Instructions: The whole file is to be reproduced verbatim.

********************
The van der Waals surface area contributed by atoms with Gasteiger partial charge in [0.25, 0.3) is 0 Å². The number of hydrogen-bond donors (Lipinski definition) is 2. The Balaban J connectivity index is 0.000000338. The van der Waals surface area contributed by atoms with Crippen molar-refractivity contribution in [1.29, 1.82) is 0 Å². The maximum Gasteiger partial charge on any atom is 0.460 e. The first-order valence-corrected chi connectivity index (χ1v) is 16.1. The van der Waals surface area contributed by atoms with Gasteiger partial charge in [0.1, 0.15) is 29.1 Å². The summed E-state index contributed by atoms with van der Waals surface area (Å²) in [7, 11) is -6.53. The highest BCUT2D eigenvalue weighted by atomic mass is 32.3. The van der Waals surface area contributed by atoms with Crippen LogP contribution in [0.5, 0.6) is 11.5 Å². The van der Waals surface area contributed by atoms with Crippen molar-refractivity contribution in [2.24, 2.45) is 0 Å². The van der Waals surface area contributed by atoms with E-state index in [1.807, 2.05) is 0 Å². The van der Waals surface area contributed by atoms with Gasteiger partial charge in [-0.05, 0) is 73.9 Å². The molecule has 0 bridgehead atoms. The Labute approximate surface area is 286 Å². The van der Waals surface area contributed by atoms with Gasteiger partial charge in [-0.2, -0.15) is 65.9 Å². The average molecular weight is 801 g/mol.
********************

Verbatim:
The van der Waals surface area contributed by atoms with Gasteiger partial charge in [0.25, 0.3) is 0 Å². The number of hydrogen-bond donors (Lipinski definition) is 2. The Balaban J connectivity index is 0.000000338. The van der Waals surface area contributed by atoms with Crippen molar-refractivity contribution in [1.29, 1.82) is 0 Å². The maximum Gasteiger partial charge on any atom is 0.460 e. The first-order valence-corrected chi connectivity index (χ1v) is 16.1. The van der Waals surface area contributed by atoms with Gasteiger partial charge in [0.1, 0.15) is 29.1 Å². The summed E-state index contributed by atoms with van der Waals surface area (Å²) in [7, 11) is -6.53. The highest BCUT2D eigenvalue weighted by atomic mass is 32.3. The van der Waals surface area contributed by atoms with Crippen LogP contribution in [0.5, 0.6) is 11.5 Å². The van der Waals surface area contributed by atoms with Crippen molar-refractivity contribution in [2.24, 2.45) is 0 Å². The van der Waals surface area contributed by atoms with E-state index in [1.807, 2.05) is 0 Å². The van der Waals surface area contributed by atoms with Gasteiger partial charge in [-0.05, 0) is 73.9 Å². The molecule has 0 bridgehead atoms. The Labute approximate surface area is 286 Å². The van der Waals surface area contributed by atoms with Gasteiger partial charge in [-0.2, -0.15) is 65.9 Å². The average molecular weight is 801 g/mol.